Blogging and Grammar

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As a former English professor, I don’t often put on my grammar doc hat, but today, I felt inspired.

First, I read Geoff Hoff’s blog post where he makes a strong case for writing that at least makes sense:

Writing That Makes Sense

I felt inspired to add my own thoughts in a big long comment, and Geoff suggested I turn this into a blog post all by itself, with a few edits, of course… So here I am, writing my own post on Blogging and Grammar.

Blogging and Grammar

I’ve encountered quite a few discussions in online marketing circles about how much grammar counts in blogging and in copywriting. Some people argue it’s not important, but obviously, this isn’t quite the case.

The key is to differentiate between various definitions of grammar…

Some people have been so “wounded” by nitpicky teachers in school that they resent any criticism of anyone’s grammar. And some of those teachers may well have overshot their target.

So where’s the line? Consider this:

There are several ways of looking at grammar, as Geoff pointed out, and I couldn’t help myself – I just HAD to add a bit more detail… I actually used to be an English professor before I moved on to the wonderful world of copywriting and internet marketing, and I took the soap box quite often – no, not to pick on people’s grammar, but to differentiate between “real” mistakes and informal grammar that might not quite fit the official “rules” but actually works better in real life.

The key is always “appropriate.” So here goes…

a) Prescriptive “correctness”

That’s the bit about prohibitions against prepositions at the end of sentences, and split infinitives (i.e., “to fully appreciate”). Violating those things may get you on the wrong side of SOME teachers and other people, but not usually of the majority of your buying audience.

I can’t remember who came up with my favorite example: “This is the nonsense up with which I will not put.” (Geoff suggested it was Churchill, and I think he’s right). I will resist the temptation to explain the exact reasons behind all of that, at least for now.

b) Formal vs. informal writing

Today’s preferred language use in most contexts (including marketing and copywriting for the most part) tends towards the informal part of the spectrum, and that’s a good thing. This is NOT the same as incorrect grammar though. In fact, it’s all about appropriateness.

Just to use an example: Which of the following sentences are you more likely to hear as a question at a party:

a) Who did you come to the party with?
b) With whom did you come to the party?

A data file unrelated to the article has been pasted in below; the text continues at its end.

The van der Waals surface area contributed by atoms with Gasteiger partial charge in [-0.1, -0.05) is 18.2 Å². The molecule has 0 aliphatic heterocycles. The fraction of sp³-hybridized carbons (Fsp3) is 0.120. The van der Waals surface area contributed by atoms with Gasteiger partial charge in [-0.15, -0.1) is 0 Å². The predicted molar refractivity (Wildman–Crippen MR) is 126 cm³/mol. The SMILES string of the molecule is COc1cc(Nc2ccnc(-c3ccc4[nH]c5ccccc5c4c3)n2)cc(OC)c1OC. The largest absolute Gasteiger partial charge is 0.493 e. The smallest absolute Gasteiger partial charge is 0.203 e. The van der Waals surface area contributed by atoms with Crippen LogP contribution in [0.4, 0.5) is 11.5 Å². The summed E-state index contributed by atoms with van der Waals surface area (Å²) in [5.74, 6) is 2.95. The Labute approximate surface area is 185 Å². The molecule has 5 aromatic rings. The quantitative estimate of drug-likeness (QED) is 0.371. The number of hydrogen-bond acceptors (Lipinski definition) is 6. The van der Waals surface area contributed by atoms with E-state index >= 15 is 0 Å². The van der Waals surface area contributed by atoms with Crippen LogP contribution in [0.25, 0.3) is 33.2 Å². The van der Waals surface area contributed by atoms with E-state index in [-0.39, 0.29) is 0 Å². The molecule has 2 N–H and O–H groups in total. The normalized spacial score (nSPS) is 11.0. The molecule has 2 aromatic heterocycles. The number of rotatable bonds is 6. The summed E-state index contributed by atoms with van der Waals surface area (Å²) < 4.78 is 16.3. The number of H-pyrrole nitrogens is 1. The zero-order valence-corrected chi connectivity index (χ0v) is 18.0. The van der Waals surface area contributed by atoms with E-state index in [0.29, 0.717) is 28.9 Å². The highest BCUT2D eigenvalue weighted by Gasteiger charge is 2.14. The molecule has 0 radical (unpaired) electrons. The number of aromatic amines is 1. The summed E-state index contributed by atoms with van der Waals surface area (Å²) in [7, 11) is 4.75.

It’s difficult to come up with a context where b) would sound natural. I could imagine hearing it during the cross-examination in a court scenario. But not at any party, ever. Not even those in really formal settings.

c) Blogging and REALLY Bad grammar

This includes mistakes ranging from apostrophy abuse to dangling participles, agreement errrors, word mix-ups, and bad tense constructions, i.e., “I have wrote…” And of course that garbage that you find in comment spam. That’s the stuff to be avoided as much as possible.

And doing some research, I came across a delightful and highly informative info graphic by copyblogger with the 15 biggest mistakes (REAL mistakes), which basically double as my own favorite pet peeves:

15 grammar goofs

Some delightful examples, especially the one for dangling participle illustrating grammar goof #15 :)

d) REALLY informal grammar

I find that txt speak is a category upon itself, and should be viewed as such. I don’t consider it bad grammar by itself, though, like anything, it can contain bad grammar.

In fact, I personally rather enjoyed using all those abbreviations when I first discovered texting while still very much an English prof (ROFL). In fact, it felt really kind of naughty to gleefully butcher some sentences in order to make them fit inside those 160 characters. Grammar police? Not!

The key is to make it obvious that you know what you’re doing – you have to know the rules before you can skillfully break them.

It doesn’t surprise me either that a few textisms are sneaking into general informal speech and writing, and I don’t have a problem with that. It’s just a part of language change – the evolution of language.

What do you think? I’d love to know.

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